Free will & God

In another thread, i brought up the verse which says that God makes someone closed to the gospel if He so wants.
So how can He condemn those whom He purposely makes refuse His free offer of salvation?
Many people asked God to manifest Himself, which he didn’t do.
So is it our fault if we do not believe, if God has Made us that way?

Which verse says that? Not that I don’t believe you, I’d just like to look at it and the context it is written in myself?

Romans 9:18 Therefore God has mercy on whom he wants to have mercy, and he hardens whom he wants to harden.

This seems to imply that God makes the decisions about salvation and the will of man is taken out of the equation entirely.

So how can He fairly condemn those whom He hardeneth?

I think fairness is a strange word to apply to the “slavation game” generally outlined by Christianity. The whole “original sin” factor pretty much obviates any claim to fairness. Once you include the vastly disproportionate reward/punishment scheme, the skew becomes even worse. Depending upon the theology, there are also serious issues with souls who were never given the opportunity to make the “winning” choice.

And that’s just a cusory examination.

Now, the implications of this on theological issues is a different debate, but in the terminology of game theory, the game isn’t fair.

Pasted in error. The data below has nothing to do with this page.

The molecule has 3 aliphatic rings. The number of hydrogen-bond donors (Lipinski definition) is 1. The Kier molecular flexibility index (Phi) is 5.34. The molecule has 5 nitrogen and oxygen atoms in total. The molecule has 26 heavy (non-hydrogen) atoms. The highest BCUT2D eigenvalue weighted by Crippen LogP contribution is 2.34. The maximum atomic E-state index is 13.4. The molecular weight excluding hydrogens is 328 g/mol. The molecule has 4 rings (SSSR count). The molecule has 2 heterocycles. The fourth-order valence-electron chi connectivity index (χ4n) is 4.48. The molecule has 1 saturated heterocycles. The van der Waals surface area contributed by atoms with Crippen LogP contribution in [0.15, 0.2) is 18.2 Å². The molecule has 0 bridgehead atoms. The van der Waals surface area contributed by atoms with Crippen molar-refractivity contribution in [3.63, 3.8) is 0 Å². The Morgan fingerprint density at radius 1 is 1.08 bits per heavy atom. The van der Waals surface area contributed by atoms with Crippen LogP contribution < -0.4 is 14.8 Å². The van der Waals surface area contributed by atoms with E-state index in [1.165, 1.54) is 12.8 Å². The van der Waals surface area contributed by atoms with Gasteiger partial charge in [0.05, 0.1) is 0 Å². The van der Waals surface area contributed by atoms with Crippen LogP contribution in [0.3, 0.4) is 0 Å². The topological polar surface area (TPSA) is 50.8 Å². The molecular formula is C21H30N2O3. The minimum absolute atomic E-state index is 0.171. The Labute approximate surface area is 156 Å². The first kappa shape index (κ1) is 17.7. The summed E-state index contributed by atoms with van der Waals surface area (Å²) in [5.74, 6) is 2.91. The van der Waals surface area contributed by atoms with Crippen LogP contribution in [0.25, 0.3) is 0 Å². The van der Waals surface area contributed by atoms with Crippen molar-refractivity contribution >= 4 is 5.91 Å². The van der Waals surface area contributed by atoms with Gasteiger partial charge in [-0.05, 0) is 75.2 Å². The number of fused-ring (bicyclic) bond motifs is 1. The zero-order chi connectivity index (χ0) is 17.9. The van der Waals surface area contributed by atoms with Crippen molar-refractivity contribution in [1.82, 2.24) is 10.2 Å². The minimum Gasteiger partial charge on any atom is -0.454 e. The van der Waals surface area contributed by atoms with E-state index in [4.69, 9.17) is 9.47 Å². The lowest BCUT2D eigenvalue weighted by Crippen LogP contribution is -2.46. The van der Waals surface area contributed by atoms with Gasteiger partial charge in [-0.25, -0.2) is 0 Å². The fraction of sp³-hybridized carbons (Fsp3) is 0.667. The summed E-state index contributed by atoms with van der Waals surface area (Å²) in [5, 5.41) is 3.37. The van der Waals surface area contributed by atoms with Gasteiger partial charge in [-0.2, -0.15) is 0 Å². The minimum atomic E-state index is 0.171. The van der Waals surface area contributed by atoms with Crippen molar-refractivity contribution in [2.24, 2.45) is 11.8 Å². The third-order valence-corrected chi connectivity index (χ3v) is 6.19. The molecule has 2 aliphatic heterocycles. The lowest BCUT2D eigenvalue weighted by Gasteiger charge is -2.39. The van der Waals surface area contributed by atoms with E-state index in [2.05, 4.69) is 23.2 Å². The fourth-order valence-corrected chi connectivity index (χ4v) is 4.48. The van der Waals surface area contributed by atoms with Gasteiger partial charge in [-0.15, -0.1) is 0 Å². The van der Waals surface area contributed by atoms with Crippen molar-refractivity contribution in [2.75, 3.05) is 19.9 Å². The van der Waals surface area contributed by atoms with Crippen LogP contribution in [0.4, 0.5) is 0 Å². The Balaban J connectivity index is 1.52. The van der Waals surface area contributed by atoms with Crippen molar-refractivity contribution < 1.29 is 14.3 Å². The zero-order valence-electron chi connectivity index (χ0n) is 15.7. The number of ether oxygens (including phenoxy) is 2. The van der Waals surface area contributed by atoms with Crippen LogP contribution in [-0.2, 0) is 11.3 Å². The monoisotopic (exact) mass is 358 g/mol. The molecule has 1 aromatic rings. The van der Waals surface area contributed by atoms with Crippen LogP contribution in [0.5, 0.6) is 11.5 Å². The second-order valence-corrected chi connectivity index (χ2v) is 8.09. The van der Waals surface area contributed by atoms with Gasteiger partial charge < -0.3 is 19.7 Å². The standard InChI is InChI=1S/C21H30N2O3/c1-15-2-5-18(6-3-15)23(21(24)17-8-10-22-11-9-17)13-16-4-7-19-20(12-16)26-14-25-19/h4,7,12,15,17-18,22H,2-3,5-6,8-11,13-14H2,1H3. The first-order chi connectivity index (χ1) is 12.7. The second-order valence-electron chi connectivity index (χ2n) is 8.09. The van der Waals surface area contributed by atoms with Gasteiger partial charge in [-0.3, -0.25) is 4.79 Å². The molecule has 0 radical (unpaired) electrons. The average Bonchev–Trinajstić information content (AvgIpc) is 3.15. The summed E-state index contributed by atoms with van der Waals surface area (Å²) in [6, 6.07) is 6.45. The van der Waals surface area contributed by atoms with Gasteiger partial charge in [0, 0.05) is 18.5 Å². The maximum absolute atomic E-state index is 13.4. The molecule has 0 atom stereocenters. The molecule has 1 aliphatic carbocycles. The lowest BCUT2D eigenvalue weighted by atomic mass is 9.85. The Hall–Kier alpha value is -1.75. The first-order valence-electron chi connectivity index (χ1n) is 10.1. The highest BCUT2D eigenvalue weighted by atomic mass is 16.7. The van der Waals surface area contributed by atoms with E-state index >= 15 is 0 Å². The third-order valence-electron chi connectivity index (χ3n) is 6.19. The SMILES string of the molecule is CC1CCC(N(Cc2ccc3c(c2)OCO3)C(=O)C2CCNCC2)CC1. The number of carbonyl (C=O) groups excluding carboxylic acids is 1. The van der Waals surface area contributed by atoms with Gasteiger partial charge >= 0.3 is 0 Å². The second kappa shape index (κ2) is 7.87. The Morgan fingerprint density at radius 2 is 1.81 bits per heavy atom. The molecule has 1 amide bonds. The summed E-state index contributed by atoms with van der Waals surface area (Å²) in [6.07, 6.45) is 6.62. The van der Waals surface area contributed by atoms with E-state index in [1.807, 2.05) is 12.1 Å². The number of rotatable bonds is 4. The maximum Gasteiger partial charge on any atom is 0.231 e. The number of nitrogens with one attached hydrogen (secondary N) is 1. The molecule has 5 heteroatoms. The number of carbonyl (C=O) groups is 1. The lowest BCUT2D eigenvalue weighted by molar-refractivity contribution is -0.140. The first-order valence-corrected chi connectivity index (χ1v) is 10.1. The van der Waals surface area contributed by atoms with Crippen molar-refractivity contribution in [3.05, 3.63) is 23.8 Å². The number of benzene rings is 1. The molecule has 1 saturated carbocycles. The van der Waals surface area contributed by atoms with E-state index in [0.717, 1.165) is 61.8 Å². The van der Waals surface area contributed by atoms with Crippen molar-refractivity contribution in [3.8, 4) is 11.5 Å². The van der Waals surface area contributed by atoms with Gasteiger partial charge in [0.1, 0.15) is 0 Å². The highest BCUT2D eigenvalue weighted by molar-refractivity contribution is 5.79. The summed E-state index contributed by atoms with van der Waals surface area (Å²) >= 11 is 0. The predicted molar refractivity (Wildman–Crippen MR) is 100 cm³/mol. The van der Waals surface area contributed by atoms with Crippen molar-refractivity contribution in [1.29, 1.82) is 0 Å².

See, I know this isn’t going to make anybody happy, but I’ll give it to you the way it was explained to me.

God knows if you’re going to choose him or not, right? Right. So, it’s kind of like the thing where a parent catches their kids trying cigarettes. “OH, so you wanna smoke, huh? Try the whole danged pack then!” In other words, if you’re going to turn Him down, He’s gonna make sure that there’s no doubt about where you stand. Does that help any?

This is hard, but let me take a swing at it. If you back off, and read all of Chapter 9, this is pretty much a Pauline “shit happens.” Paul was writing to the church in Rome at a time when things were hard, very hard. The Roman authorities, under the prompting of the Jewish elders, were coming down on them hard, and a lot of very difficult questions were being asked about evil, and how God could let this happen to his disciples. A lot of Romans is dealing with the question of evil in the world.

Paul’s answer is that mercy is mercy, not a right. We don’t have the full picture, and sometimes God will act on human hearts, including ours, in such a way that we will not see clearly. Grace is truly grace, not something that has to happen by our nature, or because we are who we are.

But as you read on in the chapter, Paul makes it clear that this is a temporary thing, something in time and not in eternity. Remember, it was only in the previous chapter, a mere twenty verses away, that Paul said “For I am convinced that neither death, nor life, nor angels, nor demons, neither the present, nor the future, nor any powers, neither height, nor depth, nor anything else in all creation will be able to separate us form the love of God that is in Christ Jesus our Lord.” Paul is not a fool, nor is he schizoid; these statements are this close for a reason. The hardening of hearts is a process, not an absolute; the end is closeness, salvation, and love. Paul’s statement was universal, not particular.

So do not mistake the momentary for the eternal. Anyone who has tried to walk the Path knows there are times when the heart is hardened. I don’t know why, but it is there, and it is part of the walk. There are also times when the heart is tendered. The end is the same, and that is eternal life with Him.